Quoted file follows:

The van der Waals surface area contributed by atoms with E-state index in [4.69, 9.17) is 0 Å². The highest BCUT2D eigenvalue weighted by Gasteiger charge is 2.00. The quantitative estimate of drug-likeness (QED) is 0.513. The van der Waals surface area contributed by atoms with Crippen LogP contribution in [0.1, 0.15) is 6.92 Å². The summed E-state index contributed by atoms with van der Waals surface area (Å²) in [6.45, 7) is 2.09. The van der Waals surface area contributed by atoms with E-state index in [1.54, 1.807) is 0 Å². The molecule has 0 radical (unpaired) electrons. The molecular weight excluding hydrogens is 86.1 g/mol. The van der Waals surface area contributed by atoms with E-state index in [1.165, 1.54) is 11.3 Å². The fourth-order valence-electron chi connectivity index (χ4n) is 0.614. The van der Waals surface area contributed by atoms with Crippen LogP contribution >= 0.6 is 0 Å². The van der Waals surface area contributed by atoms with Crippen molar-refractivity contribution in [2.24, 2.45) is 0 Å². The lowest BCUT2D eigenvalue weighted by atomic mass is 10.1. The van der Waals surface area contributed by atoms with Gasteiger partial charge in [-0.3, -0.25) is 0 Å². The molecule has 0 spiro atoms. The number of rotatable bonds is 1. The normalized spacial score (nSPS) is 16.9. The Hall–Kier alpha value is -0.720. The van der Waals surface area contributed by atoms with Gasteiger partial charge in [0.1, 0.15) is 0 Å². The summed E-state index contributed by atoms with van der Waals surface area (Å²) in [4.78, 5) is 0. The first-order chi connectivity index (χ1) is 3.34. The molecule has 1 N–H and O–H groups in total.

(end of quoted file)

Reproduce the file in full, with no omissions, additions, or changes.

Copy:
The van der Waals surface area contributed by atoms with E-state index in [4.69, 9.17) is 0 Å². The highest BCUT2D eigenvalue weighted by Gasteiger charge is 2.00. The quantitative estimate of drug-likeness (QED) is 0.513. The van der Waals surface area contributed by atoms with Crippen LogP contribution in [0.1, 0.15) is 6.92 Å². The summed E-state index contributed by atoms with van der Waals surface area (Å²) in [6.45, 7) is 2.09. The van der Waals surface area contributed by atoms with E-state index in [1.54, 1.807) is 0 Å². The molecule has 0 radical (unpaired) electrons. The molecular weight excluding hydrogens is 86.1 g/mol. The van der Waals surface area contributed by atoms with E-state index in [1.165, 1.54) is 11.3 Å². The fourth-order valence-electron chi connectivity index (χ4n) is 0.614. The van der Waals surface area contributed by atoms with Crippen LogP contribution >= 0.6 is 0 Å². The van der Waals surface area contributed by atoms with Crippen molar-refractivity contribution in [2.24, 2.45) is 0 Å². The lowest BCUT2D eigenvalue weighted by atomic mass is 10.1. The van der Waals surface area contributed by atoms with Gasteiger partial charge in [-0.3, -0.25) is 0 Å². The molecule has 0 spiro atoms. The number of rotatable bonds is 1. The normalized spacial score (nSPS) is 16.9. The Hall–Kier alpha value is -0.720. The van der Waals surface area contributed by atoms with Gasteiger partial charge in [0.1, 0.15) is 0 Å². The summed E-state index contributed by atoms with van der Waals surface area (Å²) in [4.78, 5) is 0. The first-order chi connectivity index (χ1) is 3.34. The molecule has 1 N–H and O–H groups in total.